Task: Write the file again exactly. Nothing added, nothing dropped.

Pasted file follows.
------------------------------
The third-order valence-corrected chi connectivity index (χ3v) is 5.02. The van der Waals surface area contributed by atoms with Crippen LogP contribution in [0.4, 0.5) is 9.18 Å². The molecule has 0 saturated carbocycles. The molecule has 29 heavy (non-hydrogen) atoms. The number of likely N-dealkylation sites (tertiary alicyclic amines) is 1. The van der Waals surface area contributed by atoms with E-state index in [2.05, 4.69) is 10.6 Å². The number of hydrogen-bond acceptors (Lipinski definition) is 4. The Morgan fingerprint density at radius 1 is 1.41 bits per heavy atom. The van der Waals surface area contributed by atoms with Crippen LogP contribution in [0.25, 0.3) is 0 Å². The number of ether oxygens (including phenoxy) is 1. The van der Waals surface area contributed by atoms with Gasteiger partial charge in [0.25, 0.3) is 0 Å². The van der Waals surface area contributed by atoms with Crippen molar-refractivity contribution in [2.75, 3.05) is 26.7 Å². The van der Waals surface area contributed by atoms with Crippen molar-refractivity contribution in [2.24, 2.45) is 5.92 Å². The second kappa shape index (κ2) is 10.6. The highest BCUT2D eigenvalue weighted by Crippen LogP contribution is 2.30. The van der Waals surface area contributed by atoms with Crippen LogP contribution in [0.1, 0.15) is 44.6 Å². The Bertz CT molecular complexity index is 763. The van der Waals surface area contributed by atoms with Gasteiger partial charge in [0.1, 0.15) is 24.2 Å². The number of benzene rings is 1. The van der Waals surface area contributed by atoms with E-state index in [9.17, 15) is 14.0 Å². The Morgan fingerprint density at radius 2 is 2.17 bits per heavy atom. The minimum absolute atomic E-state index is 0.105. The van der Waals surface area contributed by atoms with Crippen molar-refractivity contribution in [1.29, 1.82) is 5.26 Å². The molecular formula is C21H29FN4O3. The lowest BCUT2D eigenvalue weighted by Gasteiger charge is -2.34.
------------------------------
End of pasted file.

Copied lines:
The third-order valence-corrected chi connectivity index (χ3v) is 5.02. The van der Waals surface area contributed by atoms with Crippen LogP contribution in [0.4, 0.5) is 9.18 Å². The molecule has 0 saturated carbocycles. The molecule has 29 heavy (non-hydrogen) atoms. The number of likely N-dealkylation sites (tertiary alicyclic amines) is 1. The van der Waals surface area contributed by atoms with E-state index in [2.05, 4.69) is 10.6 Å². The number of hydrogen-bond acceptors (Lipinski definition) is 4. The Morgan fingerprint density at radius 1 is 1.41 bits per heavy atom. The van der Waals surface area contributed by atoms with Crippen LogP contribution in [0.25, 0.3) is 0 Å². The number of ether oxygens (including phenoxy) is 1. The van der Waals surface area contributed by atoms with Gasteiger partial charge in [0.25, 0.3) is 0 Å². The van der Waals surface area contributed by atoms with Crippen molar-refractivity contribution in [2.75, 3.05) is 26.7 Å². The van der Waals surface area contributed by atoms with Crippen molar-refractivity contribution in [2.24, 2.45) is 5.92 Å². The second kappa shape index (κ2) is 10.6. The highest BCUT2D eigenvalue weighted by Crippen LogP contribution is 2.30. The van der Waals surface area contributed by atoms with Crippen LogP contribution in [0.1, 0.15) is 44.6 Å². The Bertz CT molecular complexity index is 763. The van der Waals surface area contributed by atoms with Gasteiger partial charge in [0.1, 0.15) is 24.2 Å². The number of benzene rings is 1. The van der Waals surface area contributed by atoms with E-state index in [9.17, 15) is 14.0 Å². The Morgan fingerprint density at radius 2 is 2.17 bits per heavy atom. The minimum absolute atomic E-state index is 0.105. The van der Waals surface area contributed by atoms with Crippen molar-refractivity contribution in [1.29, 1.82) is 5.26 Å². The molecular formula is C21H29FN4O3. The lowest BCUT2D eigenvalue weighted by Gasteiger charge is -2.34.